Is it possible that the relative price of helium will rise in nearly unprecedented fashion? Robert Richardson voices his opinion:Apparently the government has a giant store of helium which it built up in the 1920s for dirigible-related emergency reserves and now it's selling it off, flooding the market and depressing the price--that's the intervention Richardson is talking about. This is a problem, but not a long term problem: the goal it so sell it all off by 2015. When the reserves are gone, the price will rise. In fact I bet that people are buying helium now and storing it to sell later, when those reserves are gone. So I'm not terribly concerned about a helium crisis mostly because of a link I followed in the MR article:[The US government should] Get out of the business and let the free market prevail. The consequence will be a rise in prices. Unfortunately party balloons will be $100 each rather than $3 but we'll have to live with that. We will have to live with those prices eventually anyway.He notes:There is no chemical means to make helium. The supplies we have on Earth come from radioactive alpha decay in rocks. Right now it's not commercially viable to recover helium from the air, so we have to rely on extracting it from rocks. But if we do run out altogether, we will have to recover helium from the air and it will cost 10,000 times what it does today.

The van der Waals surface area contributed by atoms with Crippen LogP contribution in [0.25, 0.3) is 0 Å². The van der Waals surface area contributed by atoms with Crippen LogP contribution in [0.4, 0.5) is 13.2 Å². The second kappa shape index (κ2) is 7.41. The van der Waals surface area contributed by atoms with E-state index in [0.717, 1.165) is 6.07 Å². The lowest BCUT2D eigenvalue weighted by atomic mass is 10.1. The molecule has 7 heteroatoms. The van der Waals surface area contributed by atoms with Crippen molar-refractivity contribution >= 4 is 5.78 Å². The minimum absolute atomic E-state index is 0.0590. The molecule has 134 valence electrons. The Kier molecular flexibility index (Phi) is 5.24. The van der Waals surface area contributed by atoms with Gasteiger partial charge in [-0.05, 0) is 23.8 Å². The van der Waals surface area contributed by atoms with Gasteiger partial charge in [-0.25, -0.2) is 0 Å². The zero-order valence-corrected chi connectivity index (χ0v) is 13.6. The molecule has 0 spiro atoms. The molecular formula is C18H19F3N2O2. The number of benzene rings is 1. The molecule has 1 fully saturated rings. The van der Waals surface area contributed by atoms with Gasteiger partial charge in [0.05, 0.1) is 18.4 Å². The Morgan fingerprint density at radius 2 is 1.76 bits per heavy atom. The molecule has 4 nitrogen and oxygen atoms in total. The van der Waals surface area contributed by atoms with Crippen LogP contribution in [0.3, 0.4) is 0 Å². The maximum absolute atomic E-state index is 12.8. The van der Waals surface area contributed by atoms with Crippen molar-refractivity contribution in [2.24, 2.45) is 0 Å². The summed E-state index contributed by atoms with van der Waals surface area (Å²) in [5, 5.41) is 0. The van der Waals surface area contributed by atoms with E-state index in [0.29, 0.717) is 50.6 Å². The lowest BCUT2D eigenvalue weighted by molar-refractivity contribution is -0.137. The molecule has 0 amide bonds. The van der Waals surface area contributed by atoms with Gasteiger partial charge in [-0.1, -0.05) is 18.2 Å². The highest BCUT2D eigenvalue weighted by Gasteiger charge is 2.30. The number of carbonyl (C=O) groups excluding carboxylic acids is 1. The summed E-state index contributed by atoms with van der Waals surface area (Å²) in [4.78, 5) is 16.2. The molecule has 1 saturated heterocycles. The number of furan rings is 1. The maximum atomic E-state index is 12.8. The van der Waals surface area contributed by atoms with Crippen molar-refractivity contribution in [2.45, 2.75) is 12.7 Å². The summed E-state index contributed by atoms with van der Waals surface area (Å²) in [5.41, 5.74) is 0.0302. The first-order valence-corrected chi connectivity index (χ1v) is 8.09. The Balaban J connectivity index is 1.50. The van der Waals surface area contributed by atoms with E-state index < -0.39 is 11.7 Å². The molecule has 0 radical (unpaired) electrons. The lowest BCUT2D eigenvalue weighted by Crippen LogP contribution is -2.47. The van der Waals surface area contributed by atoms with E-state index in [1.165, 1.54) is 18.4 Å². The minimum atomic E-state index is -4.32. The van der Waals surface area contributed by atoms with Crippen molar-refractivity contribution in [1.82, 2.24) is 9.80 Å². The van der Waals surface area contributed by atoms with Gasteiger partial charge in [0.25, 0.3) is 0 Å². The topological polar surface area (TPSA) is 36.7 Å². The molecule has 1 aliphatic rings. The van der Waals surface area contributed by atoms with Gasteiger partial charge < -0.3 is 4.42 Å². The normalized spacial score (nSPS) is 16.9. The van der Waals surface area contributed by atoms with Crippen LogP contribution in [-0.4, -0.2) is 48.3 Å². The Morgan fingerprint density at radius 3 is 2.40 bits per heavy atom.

On Earth, Helium is found mixed with natural gas, but few producers capture it.In other words when the price rises, companies will start extracting it. I think we all (squeakily) breathe easy.